I've had a hard time dealing emotionally with the c-section. Yes, I have a perfectly healthy baby and "that's all that matters" but I've felt really disappointed about not being able to have a home birth and ending up with a c-section, even though on the other hand, I do feel like we certainly tried hard to avoid it. I've tried to talk to others about it, but so often get the "well it turned out for the best" response or "if you'd kept trying longer, something could have happened to the baby and then you'd be questioning why you didn't go to the hospital". At our postpartum visit, the doula actually acknowledged that it's a loss - a loss of the birth experience I'd been hoping and planning for, but she's the only one. I also have a hard time not wondering if there was more I could have or should have done, or if I'd just been a bit stronger or able to deal with the pain better, that I could have avoided transferring to the hospital. 

 

It's getting a little easier every day (she's three weeks old now) and now that I can drive again and get out of the house, I'm definitely feeling better, but I still tear up when I think about it all. And I haven't yet dealt with all the home-birth supplies we have and didn't end up using. When I think about boxing it up and either storing or getting rid of it, I also end up crying. 

 

Well, thanks for starting this thread and reading my long, long post!

post #17 of 84
Thread Starter 
Quote:
Originally Posted by msw1234 View Post

 


Well, thanks for starting this thread and reading my long, long post!



Welcome to MDC! Thank you for sharing your story.

 

And congratulations on your new babe!!!

post #18 of 84
Quote:
Originally Posted by msw1234 View Post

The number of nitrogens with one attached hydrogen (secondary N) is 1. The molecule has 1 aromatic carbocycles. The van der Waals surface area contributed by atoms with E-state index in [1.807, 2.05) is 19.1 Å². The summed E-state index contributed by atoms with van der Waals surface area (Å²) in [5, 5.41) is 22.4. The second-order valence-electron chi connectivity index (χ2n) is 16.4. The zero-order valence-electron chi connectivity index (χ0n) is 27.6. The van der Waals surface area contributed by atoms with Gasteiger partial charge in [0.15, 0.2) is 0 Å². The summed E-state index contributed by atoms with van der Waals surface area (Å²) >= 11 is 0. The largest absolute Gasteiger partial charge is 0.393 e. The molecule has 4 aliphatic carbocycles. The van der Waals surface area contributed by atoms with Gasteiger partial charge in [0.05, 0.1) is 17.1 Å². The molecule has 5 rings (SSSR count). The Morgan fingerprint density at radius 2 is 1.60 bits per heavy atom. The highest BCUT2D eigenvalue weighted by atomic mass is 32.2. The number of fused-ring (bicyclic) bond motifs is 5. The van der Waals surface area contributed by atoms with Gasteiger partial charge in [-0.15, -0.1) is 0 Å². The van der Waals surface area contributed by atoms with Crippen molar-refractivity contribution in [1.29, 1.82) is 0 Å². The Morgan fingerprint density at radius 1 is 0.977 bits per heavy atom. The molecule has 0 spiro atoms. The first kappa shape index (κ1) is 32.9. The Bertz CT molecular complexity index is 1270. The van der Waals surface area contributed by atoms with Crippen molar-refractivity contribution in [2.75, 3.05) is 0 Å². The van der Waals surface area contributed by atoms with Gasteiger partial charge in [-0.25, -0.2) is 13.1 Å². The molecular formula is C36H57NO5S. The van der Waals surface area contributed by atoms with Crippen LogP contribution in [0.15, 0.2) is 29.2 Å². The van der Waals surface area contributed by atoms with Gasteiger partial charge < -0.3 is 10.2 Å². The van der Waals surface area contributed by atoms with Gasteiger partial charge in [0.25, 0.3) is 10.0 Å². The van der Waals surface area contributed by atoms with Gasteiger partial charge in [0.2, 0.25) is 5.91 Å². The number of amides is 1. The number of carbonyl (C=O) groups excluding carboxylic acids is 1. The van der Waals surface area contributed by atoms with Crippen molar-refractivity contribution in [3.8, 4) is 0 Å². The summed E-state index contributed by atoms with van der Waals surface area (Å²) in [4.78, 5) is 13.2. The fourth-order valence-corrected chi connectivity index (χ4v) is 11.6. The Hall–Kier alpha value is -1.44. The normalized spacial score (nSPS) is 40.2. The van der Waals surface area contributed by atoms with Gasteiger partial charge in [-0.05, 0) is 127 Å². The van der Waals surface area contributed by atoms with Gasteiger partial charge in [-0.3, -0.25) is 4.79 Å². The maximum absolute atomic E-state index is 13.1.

I still tear up when I think about it all. And I haven't yet dealt with all the home-birth supplies we have and didn't end up using. When I think about boxing it up and either storing or getting rid of it, I also end up crying. 

 

 

 

I can totally relate, msw1234.  I teared up over it for months afterwards, and my birthing kit is still in its box under a bed in the nursery.  After several months, I went to see a counselor who specializes in birth related issues, which helped me a lot.  The c-section so devastated my sense of confidence, I felt like I was a failure at absolutely everything and so was having difficulty functioning.  So, I sought out support originally at a local ICAN chapter monthly meeting.  That was where I learned of the counselor who specialized in helping women with birth related things.  You can look for a local ICAN chapter meeting near you here: http://ican-online.org/chapter/search  Having endured so many of the comments you describe (i.e. "How can you be sad when you have a healthy baby?  It all turned out great!") I felt so incredibly validated when I read this on the ICAN website:

 

"Cesareans can raise the risks of postpartum depression and some women develop PTSD (Post Traumatic Stress Disorder) and should seek further help from a therapist who is skilled in dealing with birth trauma. These therapists should not be dismissive of your needs or concerns and realize that there is more to birth than a "healthy baby" and that even the healthiest of babies can come through a traumatic event to the mother. You have the right to mourn your birth and your trauma while celebrating your child. These are two different events in your life, even if they are happening simultaneously."  

 

From the mother of a posterior asynclitic positioned baby to another--a big hug.

post #19 of 84
Quote:
Originally Posted by pittsburrito View Post

I can totally relate, msw1234.  I teared up over it for months afterwards, and my birthing kit is still in its box under a bed in the nursery.  After several months, I went to see a counselor who specializes in birth related issues, which helped me a lot.  The c-section so devastated my sense of confidence, I felt like I was a failure at absolutely everything and so was having difficulty functioning.  So, I sought out support originally at a local ICAN chapter monthly meeting.  That was where I learned of the counselor who specialized in helping women with birth related things.  You can look for a local ICAN chapter meeting near you here: http://ican-online.org/chapter/search  Having endured so many of the comments you describe (i.e. "How can you be sad when you have a healthy baby?  It all turned out great!") I felt so incredibly validated when I read this on the ICAN website: